13 January 2009

Embracing Inspiration

I had just begun drafting a post that was going to be entitled "Embracing Anxiety" when I realized that I was feeling exactly how one of the main characters for the novel I'm currently stalled on would be feeling at this point in the story. Struck by inspiration, I've decided to retool my anxiety to be used as the opening to chapter one, which I haven't written a word of in the month since I finished the prologue. 

As a general rule, I don't intentionally use my life as fodder for my fictional canons, but in this case I think that it may be the jump start that ANJIDIA: THE FALL needs. I prefer to keep Mary Sue as far from my stories as possible, unlike some authors I could mention.

Which begs the question: do you let your art imitate your life? If so, how do you draw the lines? Does it even matter?

What say you blogosphere visitors?


Alycia said...

Unless you go by the updated "Little Women" movie, a good rule of thumb is write what you know. Yes! Absolutely include eliments of your personal life within the story.

E. Van Lowe said...

I always write what I know. I don't write it exactly as it is, that might create a problem. But I always try to draw from my life.

Anonymous said...

I'm not sure if it's possible to truly separate the art from the artist's life. When you write or draw or sing or dance, inevitably a part of yourself is going to be put on display for those watching (even for those of us with an audience of possibilities). That's what makes art and being an artist so breathtakingly courageous. That said, it's possible to limit your personal experiences' influence on your work, indeed necessary for a professional artist with goals and deadlines, but the best art takes place only after personal inspiration. If you have the painfully bittersweet luxury of a deeper emotional understanding with your art, don't let those feelings go to waste. If you're crying, then let your art cry. If you're smiling, let your art join in the fun. Just because it's parallel to life, doesn't make it fake. I'd argue that art based off of true emotion is more real than any professionally distanced process could ever be, and those brief moments when you can indulge yourself and your art in your reservoir of love and hate and passion will be the most fulfilling artistic endeavors you could be blessed with.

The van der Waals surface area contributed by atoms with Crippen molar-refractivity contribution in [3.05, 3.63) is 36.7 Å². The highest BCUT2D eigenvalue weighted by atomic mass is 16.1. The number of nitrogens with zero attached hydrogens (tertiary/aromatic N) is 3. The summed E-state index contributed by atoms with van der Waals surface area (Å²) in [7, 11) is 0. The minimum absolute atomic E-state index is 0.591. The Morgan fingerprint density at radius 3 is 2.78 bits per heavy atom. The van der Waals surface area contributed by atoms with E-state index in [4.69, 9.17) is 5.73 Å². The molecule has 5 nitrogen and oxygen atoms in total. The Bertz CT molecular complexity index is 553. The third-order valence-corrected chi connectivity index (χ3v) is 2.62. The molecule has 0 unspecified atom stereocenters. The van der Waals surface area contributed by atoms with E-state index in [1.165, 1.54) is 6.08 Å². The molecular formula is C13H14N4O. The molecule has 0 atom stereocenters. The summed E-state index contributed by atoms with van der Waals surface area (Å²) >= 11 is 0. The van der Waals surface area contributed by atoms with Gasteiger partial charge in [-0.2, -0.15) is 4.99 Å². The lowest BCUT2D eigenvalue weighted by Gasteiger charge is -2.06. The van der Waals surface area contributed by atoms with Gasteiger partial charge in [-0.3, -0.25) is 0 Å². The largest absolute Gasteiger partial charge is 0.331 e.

Samantha Elliott said...

I'm curious, Alycia and E, what are some things you've included in your writing that are part of your lives?

One of mine: I habitually use the names of family and friends for characters in my stories--sometimes main characters, sometimes secondary.

E. Van Lowe said...

Yes, I sometimes use names. But more often I use the personalities, the quirks, the emotional underpinning of folks I know... That includes me.